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Nearly Retired

The Hudson River "LTE" Accident

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No typo.

 

But you are changing the rules of the game.

 

I said "dangerous'. You said "more power" and "not a good position".

 

I never claimed it was the best idea or even mentioned power.

 

If you are cognizant of the situation you put yourself in and the inherent risks and limitations that imposes on you and thereby how to get yourself out of it there is nothing "dangerous" about the maneuver. Idiot pilots make it dangerous not the maneuver.

 

In a rush to be right though everyone wants to change the rules of the game, instead of taking a deep breath and allowing there brains to wrap around a new thought.

 

For whatever its worth, my instructor won many awards including the Art Scholl for his Helibatic Airshow Act. I have been privileged with getting to explore the edges of the envelope with him.

I understand the point you are making now. And I agree; as long as the pilot maintains situational awareness in regards to their environment, power margin, power pedal travel remaining, etc it is not dangerous operating downwind. But if a pilot is ignorant of any of the variables, or becomes fixated/distracted, it can quickly turn into an unfavorable situation.
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Lack of Training and Experience (LTE)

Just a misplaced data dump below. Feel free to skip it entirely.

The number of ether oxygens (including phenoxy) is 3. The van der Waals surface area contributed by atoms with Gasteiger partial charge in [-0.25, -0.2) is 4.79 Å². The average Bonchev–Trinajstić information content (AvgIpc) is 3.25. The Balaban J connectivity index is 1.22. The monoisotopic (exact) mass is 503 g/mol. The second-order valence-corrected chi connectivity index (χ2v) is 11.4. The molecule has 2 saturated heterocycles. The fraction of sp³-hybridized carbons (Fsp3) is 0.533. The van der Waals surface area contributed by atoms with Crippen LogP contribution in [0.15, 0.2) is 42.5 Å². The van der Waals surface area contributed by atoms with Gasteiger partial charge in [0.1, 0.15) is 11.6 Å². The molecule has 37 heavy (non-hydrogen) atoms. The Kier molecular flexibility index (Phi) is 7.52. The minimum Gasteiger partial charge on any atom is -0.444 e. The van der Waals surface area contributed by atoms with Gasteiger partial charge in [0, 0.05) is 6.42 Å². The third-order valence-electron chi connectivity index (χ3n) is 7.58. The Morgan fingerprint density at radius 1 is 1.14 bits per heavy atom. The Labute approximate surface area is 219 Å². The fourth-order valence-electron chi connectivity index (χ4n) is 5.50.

He’s coming in to land, everything looks pretty good. Probably dancing on the pedals because he’s downwind; nevertheless, everything is still under control. Then he decides to go around. Instead of flying it around and coming back in, giving himself room for his landing approach, he gives up his airspeed and slows into an OGE hover and tries to pedal turn back toward his landing pad. Very surprising to me why he would do that since he stated he knew the wind conditions.

 

It all turns bad at 0:13 in the video. The helicopter is talking to the pilot, in its own way, giving him clues to what’s about to happen, if he continues with this madness. The helicopter is saying, I don’t want to make this right pedal turn, the weathervane effect is too strong, and once the turn starts, I won't be able to stop it, unless you're super-fast with full left pedal.

 

You can see the pilot fighting with the helicopter trying to make that right hovering pedal turn work. I bet he had almost full right pedal trying to break through the weathervane effect. Two problems with this situation. One, right pedal decreases tail rotor pitch, thereby decreasing anti-torque thrust. Two, the left side of the helicopter is perpendicular to the wind. The wind in combination with a bit of main rotor vortex is now in opposition the tail rotor's induced velocity, thereby further reducing anti-torque thrust. The Pilot has unwittingly relinquished most of his anti-torque thrust, just seconds before it's going to be needed. It wasn’t a Lack of Tail-rotor Effectiveness, he relinquished most of that, it was due to his Lack of Training and Experience

 

He’s ignored the helicopter’s clues and warnings. So, around they go. He’s become a passenger along for the ride, out of this control. The pilot had no clue what was about to happen, if he had, he wouldn't be in this situation. In fact, he’s probably so surprised from the abrupt uncommanded right yaw, being he was already applying right pedal, he subconsciously freezes, doing little or nothing with respect to pedal input. There's no deceleration evident in that spin, he never applied full left pedal in a timely fashion. If you’re late with the pedal, its too late. Fortunately, he survived.